With regard to the husband going out when it is one wife’s turn, if that is because of some need and he does not intend to hurt her and he is not going out to the other wife, there is nothing wrong with that in sha Allaah. The basis of equal sharing of time is staying the night: he has to spend most of the night with the wife whose turn it is. Allaah has not created any hardship in religion, and it does not prevent the husband from going out or going shopping or attending classes during the time of one of his wives, if he does not intend to hurt her by going out, and he does not spend most of the night outside the house of the wife whose turn it is. 

Dr Ahmad Rayaan said: 

Some of the scholars have spoken in strict terms about fairness in dividing his time, and they say that everyone who goes against that is not treating his wives equally. Some of them even say that if he comes to the first wife after sunset and to the second after ‘Isha’, he is not treating them equally. 

What that means is that the husband must finish with all his business during the day, before the sun goes down, so that he can control the time when he goes to his wives each day, so that he goes at a specific hour each day. That may have been possible in the past when life was simpler and there were less necessities and people could live with less. But it is not possible now. How many men now can regulate their movements in such a way as to make sure they enter the house before the sun goes down each day, so that their division of time and their spending the night with each wife is completely equal? 

Rather it is more appropriate to suggest that he must spend most of the night in the house, without specifying the time when he should come in or go out, because his living circumstances or other people’s rights or the pursuit of knowledge and other circumstances may require him to go home late or leave home early. So what matters is that he should stay with the wife whose turn it is for most of the night, because the point of staying with his wife is to keep her company and be intimate with her, which can be achieved by the husband spending most of the night with her. We have seen from the ahaadeeth quoted above the way in which this division of time was achieved in the family of the Prophet (peace and blessings of Allaah be upon him. The fact that he visited his other wives by night or by day, or met with them in the house of the wife whose turn it was did not contradict this fair division of time, even though it is well known that these visits and meetings might detract somewhat from the rights of the wife whose night it was, because it took some of her own time, and she had the exclusive right to this time where the others did not.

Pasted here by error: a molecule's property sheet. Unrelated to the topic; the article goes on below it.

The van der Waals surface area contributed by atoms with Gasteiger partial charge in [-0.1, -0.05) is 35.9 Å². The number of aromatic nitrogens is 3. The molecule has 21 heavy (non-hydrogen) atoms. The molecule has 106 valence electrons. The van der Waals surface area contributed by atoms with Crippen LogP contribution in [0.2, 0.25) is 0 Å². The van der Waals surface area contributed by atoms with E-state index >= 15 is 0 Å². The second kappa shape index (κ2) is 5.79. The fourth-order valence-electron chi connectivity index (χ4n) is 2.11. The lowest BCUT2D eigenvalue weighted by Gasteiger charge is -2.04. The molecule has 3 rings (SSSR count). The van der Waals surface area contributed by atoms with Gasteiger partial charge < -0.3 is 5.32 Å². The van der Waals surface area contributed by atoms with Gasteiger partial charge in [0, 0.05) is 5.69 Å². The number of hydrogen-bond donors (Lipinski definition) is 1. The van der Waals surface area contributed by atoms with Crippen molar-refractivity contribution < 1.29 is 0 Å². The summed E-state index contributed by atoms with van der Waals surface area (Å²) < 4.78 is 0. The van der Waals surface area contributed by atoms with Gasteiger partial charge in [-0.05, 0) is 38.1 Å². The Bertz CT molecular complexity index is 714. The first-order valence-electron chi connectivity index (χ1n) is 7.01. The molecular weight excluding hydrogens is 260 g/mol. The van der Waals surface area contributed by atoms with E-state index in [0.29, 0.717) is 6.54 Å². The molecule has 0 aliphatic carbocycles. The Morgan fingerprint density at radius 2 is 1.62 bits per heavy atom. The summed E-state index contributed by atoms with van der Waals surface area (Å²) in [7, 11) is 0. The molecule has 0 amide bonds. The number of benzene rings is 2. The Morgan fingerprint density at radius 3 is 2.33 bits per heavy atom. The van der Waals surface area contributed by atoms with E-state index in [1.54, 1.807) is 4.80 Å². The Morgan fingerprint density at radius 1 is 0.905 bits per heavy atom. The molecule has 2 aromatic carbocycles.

Hence I think that what matters with regard to the issue of dividing the husband’s time among his wives is that he should spend most of the night with her whilst stipulating that his coming late should not be done with the intention of harming the wife whose night it is, rather it is the result of the husband’s everyday work.  

And Allaah knows best.